Industry professionals are definitely interested in contest winners and finalists. This route has worked for me.  I’m still a working stiff writer and haven’t sold anything. But I’ve had a lot of good reads and I’m now rewriting one of my scripts for an indy company, so my one sliver of a chance has come directly from my experience with contests.

Do you read your stuff out loud?

I don’t know how many times over the years that I’ve recommended to writer friends and fiction writing students to read their work out loud. Not only will you catch every typo and grammar glitch, but you’ll be able to hear the ring and rattle of the words in your head.

Now that a tiny bit of screenplay success has me focusing all my writing efforts on scripts, you’d think I would have carried this bit of advice over to this other medium.

Right now I’m revising  a script with a healthy dose of feedback from producers, hoping that they’ll pull the trigger and decide to make this film. This script features a very, very long eulogy delivered in the first scene. The extended monologue up front breaks all the conventions of filmmaking, which is one reason I’ve had such good feedback. It’s a well written speech, if I do say so myself. And it doesn’t slow down the film at all.

You’d think I would have read this eulogy out loud before now. I first penned this scene almost two years ago. I’m on draft 7 according to the file name on my Word document, but it’s more likely draft 20 for this specific scene. And I’ve never read it out loud. Until now.

It’s early morning, and I affected my best cheesy Irish accent and read the scene. I’ve sliced it down again and again, and they seem to think it’s still too long. It’s half its original size. I read it out loud, and I cut it some more. That was the first time I’ve ever read an extended passage from one of my scripts. This in a medium that is mostly dialog.

Isn’t that ridiculous?  That should be your first step upon revision. Read the whole friggin thing. I wonder how often we ignore our own platitudes.

The hearth is your friend

This is the only truth. As much as writers might be in love with the romance in Dylan Thomas’s notion of the hearth killing the writer, a working stiff life can be your greatest ally.

A full-time job requires punctuality. It requires a schedule. And when you start to wedge moments into that schedule for writing, and you repeat the process daily, you start to build momentum. Road trips, drunken jags, backpacking trips along the spine of the Andes…all of these things might fuel stories. But to produce, you need routine. A mind-numbing, automatic routine that you don’t have to think about. This will give you the requisite pockets of space, to live within your own head.

If you write a little every day. At the same times. You build momentum. Writing begets more writing. I’m finally settling in after our cross-country move, and I’m starting to find this routine. A few minutes in the morning. A half hour at lunch. A couple hours at night.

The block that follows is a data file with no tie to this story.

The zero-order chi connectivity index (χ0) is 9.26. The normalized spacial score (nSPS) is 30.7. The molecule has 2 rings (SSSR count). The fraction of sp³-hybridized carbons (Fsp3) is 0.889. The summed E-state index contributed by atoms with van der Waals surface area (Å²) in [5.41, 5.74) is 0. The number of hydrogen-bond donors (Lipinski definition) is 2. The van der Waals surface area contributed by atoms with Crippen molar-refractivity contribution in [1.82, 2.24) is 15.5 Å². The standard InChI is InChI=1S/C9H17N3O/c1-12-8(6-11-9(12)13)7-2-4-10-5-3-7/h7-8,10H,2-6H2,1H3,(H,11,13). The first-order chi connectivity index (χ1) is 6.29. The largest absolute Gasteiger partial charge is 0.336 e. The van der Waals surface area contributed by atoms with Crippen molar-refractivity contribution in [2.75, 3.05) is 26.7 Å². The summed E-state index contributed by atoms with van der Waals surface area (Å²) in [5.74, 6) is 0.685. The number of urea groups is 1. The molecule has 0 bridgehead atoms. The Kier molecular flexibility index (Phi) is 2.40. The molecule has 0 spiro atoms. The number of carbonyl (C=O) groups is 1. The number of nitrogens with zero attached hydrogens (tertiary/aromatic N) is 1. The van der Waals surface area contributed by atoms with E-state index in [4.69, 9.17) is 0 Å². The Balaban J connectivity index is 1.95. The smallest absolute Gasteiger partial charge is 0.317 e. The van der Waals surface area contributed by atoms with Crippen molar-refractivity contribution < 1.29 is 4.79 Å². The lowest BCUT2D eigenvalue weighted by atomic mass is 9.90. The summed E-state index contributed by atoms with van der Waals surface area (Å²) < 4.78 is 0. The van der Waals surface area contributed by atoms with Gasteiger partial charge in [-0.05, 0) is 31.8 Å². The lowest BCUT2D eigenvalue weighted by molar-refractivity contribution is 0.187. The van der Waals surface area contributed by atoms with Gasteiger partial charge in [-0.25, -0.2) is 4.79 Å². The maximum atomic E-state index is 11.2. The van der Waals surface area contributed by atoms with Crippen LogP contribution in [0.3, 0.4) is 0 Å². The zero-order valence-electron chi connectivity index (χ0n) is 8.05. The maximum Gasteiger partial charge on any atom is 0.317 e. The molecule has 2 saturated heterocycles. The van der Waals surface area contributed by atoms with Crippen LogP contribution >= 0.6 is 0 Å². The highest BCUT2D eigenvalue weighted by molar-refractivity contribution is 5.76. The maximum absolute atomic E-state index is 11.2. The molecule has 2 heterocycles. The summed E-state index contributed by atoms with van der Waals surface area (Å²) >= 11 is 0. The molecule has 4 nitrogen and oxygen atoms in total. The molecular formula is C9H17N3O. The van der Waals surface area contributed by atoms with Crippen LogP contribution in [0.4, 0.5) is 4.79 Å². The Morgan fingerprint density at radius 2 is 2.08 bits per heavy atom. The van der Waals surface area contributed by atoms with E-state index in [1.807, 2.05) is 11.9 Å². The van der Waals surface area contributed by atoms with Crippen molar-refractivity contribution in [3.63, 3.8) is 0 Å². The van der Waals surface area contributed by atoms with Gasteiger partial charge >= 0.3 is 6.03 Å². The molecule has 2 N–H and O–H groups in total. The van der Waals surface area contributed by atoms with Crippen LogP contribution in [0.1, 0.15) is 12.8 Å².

Morning dialog

Cats that wake you at first light are useful. Suddenly you’re stumbling to the garage with a cup of cat food, bleary eyed, wondering where you are. You walk past where the Mac is charging on the counter, and suddenly you’re sitting on the front porch typing (or more likely deleting) dialog on your script rewrite.

When you’re a working stiff writer, you cling to the fringes…5 am, 11 pm…to get you work done. Especially when you have a family that deserves your time, and a job that conspires to take more than its share.

Of course, you’re always thinking about your work…in that critical meeting where you should be taking notes, when you’re watching your kid play in the fountain. My wife used to ask me what I was thinking when my eyes glazed over. Now she asks, “You’re thinking about your latest script, aren’t you?”

So now it’s seven on a Sunday morning and I’ve got a good couple hours under my belt. And I’m starting to mutter to myself, uttering the dialog exchange in my head, trying to approximate the affectation and genders of the characters. Anyone watching me would figure me insane. If you work on a script long enough, this just happens. Lines slip out whenever they will. It’s kind of like when my 4 year old daughter has conversations with her imaginary siblings.

Hurricane Lili: Chapter One

SUN-SPARKLE ON whitecaps, stiff onshore breeze pushing the smell of rotting kelp and turtle grass off of the beach, massing clouds on the horizon dark and promising rain: this was the backdrop to the girl on the day that things changed. I watched her over the top of my book and over the rims of my sunglasses. The instant that I spotted her I was possessed: my mind shifted, my heart warped. I knew I was now a different person, capable of anything, perhaps even murder.

The girl was pale with a slight, orange-pink cast that hinted at tanning creams and sun lamps. Tourist. Judging from her color, she was likely on her second full day in the sun after a cautious first day using a high-number sun block. You acquire skills after being in the Keys awhile: reading water, reading sky, reading skin.